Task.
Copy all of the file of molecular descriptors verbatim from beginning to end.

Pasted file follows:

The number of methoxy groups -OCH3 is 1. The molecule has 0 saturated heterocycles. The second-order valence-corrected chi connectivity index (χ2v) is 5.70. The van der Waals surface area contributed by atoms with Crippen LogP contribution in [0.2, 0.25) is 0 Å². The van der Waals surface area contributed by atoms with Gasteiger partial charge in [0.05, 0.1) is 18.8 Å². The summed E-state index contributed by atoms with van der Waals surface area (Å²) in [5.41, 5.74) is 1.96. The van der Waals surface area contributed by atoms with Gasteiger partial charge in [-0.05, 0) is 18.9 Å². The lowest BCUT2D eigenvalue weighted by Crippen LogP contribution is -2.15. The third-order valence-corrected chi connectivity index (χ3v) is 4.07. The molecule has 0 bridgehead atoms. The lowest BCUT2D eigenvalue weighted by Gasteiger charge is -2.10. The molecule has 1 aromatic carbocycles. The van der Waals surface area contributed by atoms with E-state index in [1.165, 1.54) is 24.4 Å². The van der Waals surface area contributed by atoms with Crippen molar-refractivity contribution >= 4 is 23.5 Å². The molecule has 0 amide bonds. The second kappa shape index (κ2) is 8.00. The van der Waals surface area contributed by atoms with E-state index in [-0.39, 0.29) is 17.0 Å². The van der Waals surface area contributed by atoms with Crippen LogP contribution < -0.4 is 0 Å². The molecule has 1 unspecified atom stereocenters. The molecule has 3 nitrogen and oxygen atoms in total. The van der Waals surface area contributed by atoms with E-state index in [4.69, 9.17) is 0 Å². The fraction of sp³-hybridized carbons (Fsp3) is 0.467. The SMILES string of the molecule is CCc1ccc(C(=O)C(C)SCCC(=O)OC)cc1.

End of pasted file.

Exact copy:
The number of methoxy groups -OCH3 is 1. The molecule has 0 saturated heterocycles. The second-order valence-corrected chi connectivity index (χ2v) is 5.70. The van der Waals surface area contributed by atoms with Crippen LogP contribution in [0.2, 0.25) is 0 Å². The van der Waals surface area contributed by atoms with Gasteiger partial charge in [0.05, 0.1) is 18.8 Å². The summed E-state index contributed by atoms with van der Waals surface area (Å²) in [5.41, 5.74) is 1.96. The van der Waals surface area contributed by atoms with Gasteiger partial charge in [-0.05, 0) is 18.9 Å². The lowest BCUT2D eigenvalue weighted by Crippen LogP contribution is -2.15. The third-order valence-corrected chi connectivity index (χ3v) is 4.07. The molecule has 0 bridgehead atoms. The lowest BCUT2D eigenvalue weighted by Gasteiger charge is -2.10. The molecule has 1 aromatic carbocycles. The van der Waals surface area contributed by atoms with E-state index in [1.165, 1.54) is 24.4 Å². The van der Waals surface area contributed by atoms with Crippen molar-refractivity contribution >= 4 is 23.5 Å². The molecule has 0 amide bonds. The second kappa shape index (κ2) is 8.00. The van der Waals surface area contributed by atoms with E-state index in [-0.39, 0.29) is 17.0 Å². The van der Waals surface area contributed by atoms with Crippen LogP contribution < -0.4 is 0 Å². The molecule has 1 unspecified atom stereocenters. The molecule has 3 nitrogen and oxygen atoms in total. The van der Waals surface area contributed by atoms with E-state index in [4.69, 9.17) is 0 Å². The fraction of sp³-hybridized carbons (Fsp3) is 0.467. The SMILES string of the molecule is CCc1ccc(C(=O)C(C)SCCC(=O)OC)cc1.